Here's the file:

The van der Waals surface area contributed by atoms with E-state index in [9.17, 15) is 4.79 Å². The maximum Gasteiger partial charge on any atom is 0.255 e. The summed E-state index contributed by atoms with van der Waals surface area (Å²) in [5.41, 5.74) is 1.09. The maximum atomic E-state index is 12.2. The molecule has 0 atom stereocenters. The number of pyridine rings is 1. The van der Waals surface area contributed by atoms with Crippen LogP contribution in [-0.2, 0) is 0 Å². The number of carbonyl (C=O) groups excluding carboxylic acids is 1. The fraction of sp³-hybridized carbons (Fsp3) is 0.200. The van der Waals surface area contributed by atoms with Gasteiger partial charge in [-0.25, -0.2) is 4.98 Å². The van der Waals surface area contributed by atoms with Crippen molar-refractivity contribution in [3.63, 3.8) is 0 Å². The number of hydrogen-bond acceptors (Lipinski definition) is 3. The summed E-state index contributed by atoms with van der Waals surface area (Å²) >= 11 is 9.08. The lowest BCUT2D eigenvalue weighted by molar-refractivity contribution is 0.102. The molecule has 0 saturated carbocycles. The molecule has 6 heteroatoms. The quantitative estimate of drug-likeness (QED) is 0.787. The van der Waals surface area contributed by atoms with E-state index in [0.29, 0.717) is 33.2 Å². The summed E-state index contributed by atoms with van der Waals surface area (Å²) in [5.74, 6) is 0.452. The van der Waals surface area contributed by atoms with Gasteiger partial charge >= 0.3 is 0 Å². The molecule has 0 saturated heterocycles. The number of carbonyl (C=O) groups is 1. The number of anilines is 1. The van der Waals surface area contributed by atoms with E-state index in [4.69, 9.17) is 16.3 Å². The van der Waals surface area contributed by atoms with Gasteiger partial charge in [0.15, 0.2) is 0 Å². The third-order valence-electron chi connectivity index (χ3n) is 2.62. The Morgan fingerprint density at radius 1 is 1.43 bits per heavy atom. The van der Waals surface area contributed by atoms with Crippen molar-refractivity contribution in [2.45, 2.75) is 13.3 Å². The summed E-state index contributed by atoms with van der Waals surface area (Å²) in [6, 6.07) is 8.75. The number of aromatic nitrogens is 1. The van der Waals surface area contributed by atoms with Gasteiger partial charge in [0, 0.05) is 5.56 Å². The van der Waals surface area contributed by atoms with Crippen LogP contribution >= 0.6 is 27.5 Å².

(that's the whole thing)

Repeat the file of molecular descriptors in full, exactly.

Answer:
The van der Waals surface area contributed by atoms with E-state index in [9.17, 15) is 4.79 Å². The maximum Gasteiger partial charge on any atom is 0.255 e. The summed E-state index contributed by atoms with van der Waals surface area (Å²) in [5.41, 5.74) is 1.09. The maximum atomic E-state index is 12.2. The molecule has 0 atom stereocenters. The number of pyridine rings is 1. The van der Waals surface area contributed by atoms with Crippen LogP contribution in [-0.2, 0) is 0 Å². The number of carbonyl (C=O) groups excluding carboxylic acids is 1. The fraction of sp³-hybridized carbons (Fsp3) is 0.200. The van der Waals surface area contributed by atoms with Gasteiger partial charge in [-0.25, -0.2) is 4.98 Å². The van der Waals surface area contributed by atoms with Crippen molar-refractivity contribution in [3.63, 3.8) is 0 Å². The number of hydrogen-bond acceptors (Lipinski definition) is 3. The summed E-state index contributed by atoms with van der Waals surface area (Å²) >= 11 is 9.08. The lowest BCUT2D eigenvalue weighted by molar-refractivity contribution is 0.102. The molecule has 0 saturated carbocycles. The molecule has 6 heteroatoms. The quantitative estimate of drug-likeness (QED) is 0.787. The van der Waals surface area contributed by atoms with E-state index in [0.29, 0.717) is 33.2 Å². The summed E-state index contributed by atoms with van der Waals surface area (Å²) in [5.74, 6) is 0.452. The van der Waals surface area contributed by atoms with Gasteiger partial charge >= 0.3 is 0 Å². The molecule has 0 saturated heterocycles. The number of carbonyl (C=O) groups is 1. The number of anilines is 1. The van der Waals surface area contributed by atoms with E-state index in [4.69, 9.17) is 16.3 Å². The van der Waals surface area contributed by atoms with Gasteiger partial charge in [0.15, 0.2) is 0 Å². The third-order valence-electron chi connectivity index (χ3n) is 2.62. The Morgan fingerprint density at radius 1 is 1.43 bits per heavy atom. The van der Waals surface area contributed by atoms with Crippen molar-refractivity contribution in [2.45, 2.75) is 13.3 Å². The summed E-state index contributed by atoms with van der Waals surface area (Å²) in [6, 6.07) is 8.75. The number of aromatic nitrogens is 1. The van der Waals surface area contributed by atoms with Gasteiger partial charge in [0, 0.05) is 5.56 Å². The van der Waals surface area contributed by atoms with Crippen LogP contribution >= 0.6 is 27.5 Å².